As part of its celebration of the 20th anniversary of the ADA, the EEOC issued a report entitled "Twenty Years of ADA Enforcement, Twenty Significant Cases," sort of the top twenty ADA cases brought by the agency. Much can be gleaned from this ten page document and we may revisit it a few times.

First, jurors have awarded large punitive damage verdicts. Six jury verdicts are in the top twenty list. In EEOC v. CEC Entertainment, the jury awarded $13 million in punitive damages to an individual with "intellectual disabilities" who was fired from his janitor’s position at a restaurant. In EEOC v. Echostar, the jury awarded $8 million in punitive damages to a blind employee denied employment as a customer service representative. And in EEOC v. E.I. DuPont De Nemours & Co., the jury awarded $1 million to a discharged lab clerk with a spine and disc disease. In each case, the punitive damage awards were reduced to the ADA’s statutory damage caps.

Next observation: employers have been reluctant to litigate these cases. Fourteen of the top twenty cases were either resolved with a consent decree or settled for amounts that ranged from $78,000 to $6.2 million. So in 70% of these cases (admittedly, a list self-selected by the EEOC), employers preferred, for whatever reason, to pay money rather than present their cases to juries. Was it litigaphobia–a fear of litigation–that led to these resolutions? Or fear of the possibility of a lottery-size punitive damage award (see paragraph above)? Or something else?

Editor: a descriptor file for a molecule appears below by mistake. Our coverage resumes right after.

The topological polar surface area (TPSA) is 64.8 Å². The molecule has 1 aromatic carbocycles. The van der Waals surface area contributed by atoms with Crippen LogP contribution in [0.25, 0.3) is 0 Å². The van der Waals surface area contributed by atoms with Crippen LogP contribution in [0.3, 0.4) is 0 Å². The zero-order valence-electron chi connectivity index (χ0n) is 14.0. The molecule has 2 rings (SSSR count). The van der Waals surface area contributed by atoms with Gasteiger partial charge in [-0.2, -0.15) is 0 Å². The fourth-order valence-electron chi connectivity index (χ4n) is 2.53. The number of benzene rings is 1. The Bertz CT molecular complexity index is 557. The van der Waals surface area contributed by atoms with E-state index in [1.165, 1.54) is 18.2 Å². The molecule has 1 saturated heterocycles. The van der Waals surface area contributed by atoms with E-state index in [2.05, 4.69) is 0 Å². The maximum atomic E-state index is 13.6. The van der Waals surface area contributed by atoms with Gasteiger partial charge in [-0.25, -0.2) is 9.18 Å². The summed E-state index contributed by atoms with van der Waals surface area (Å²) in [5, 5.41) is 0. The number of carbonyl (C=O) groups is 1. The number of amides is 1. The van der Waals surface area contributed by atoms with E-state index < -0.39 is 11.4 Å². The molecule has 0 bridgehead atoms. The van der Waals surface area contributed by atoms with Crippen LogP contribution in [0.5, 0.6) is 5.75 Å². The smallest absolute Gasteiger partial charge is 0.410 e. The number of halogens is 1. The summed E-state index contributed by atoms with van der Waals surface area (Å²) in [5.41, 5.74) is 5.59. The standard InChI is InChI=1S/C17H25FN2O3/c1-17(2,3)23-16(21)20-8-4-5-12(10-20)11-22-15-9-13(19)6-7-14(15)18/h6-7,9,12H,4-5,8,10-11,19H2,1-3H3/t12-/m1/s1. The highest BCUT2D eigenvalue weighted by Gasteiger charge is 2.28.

What lessons can be learned from this top twenty analysis? They include that plaintiffs in ADA cases can be sympathetic and that jurors have meted out significant punishment to employers found to have discriminated against an individual with a disability. It reinforces the need for an employer to put itself in the best position to get a case dismissed prior to trial, especially in states with disability discrimination laws that do not cap punitive damages. An employer unable to have the case dismissed prior to trial must have a good story to present to the jury to refute the disability discrimination claim.

One last point about the top twenty list: the number one listed case is the "landmark" lawsuit alleging a national retailer had an "inflexible" leave limits policy which did not allow for reasonable accommodation. The consent decree involved a payment of $6.2 million, an amount which the EEOC described as a "the largest monetary recovery" in an ADA lawsuit. We wrote previously about the EEOC’s challenges to "inflexible" leave policies. (See Leave as a Reasonable Accommodation under the ADA)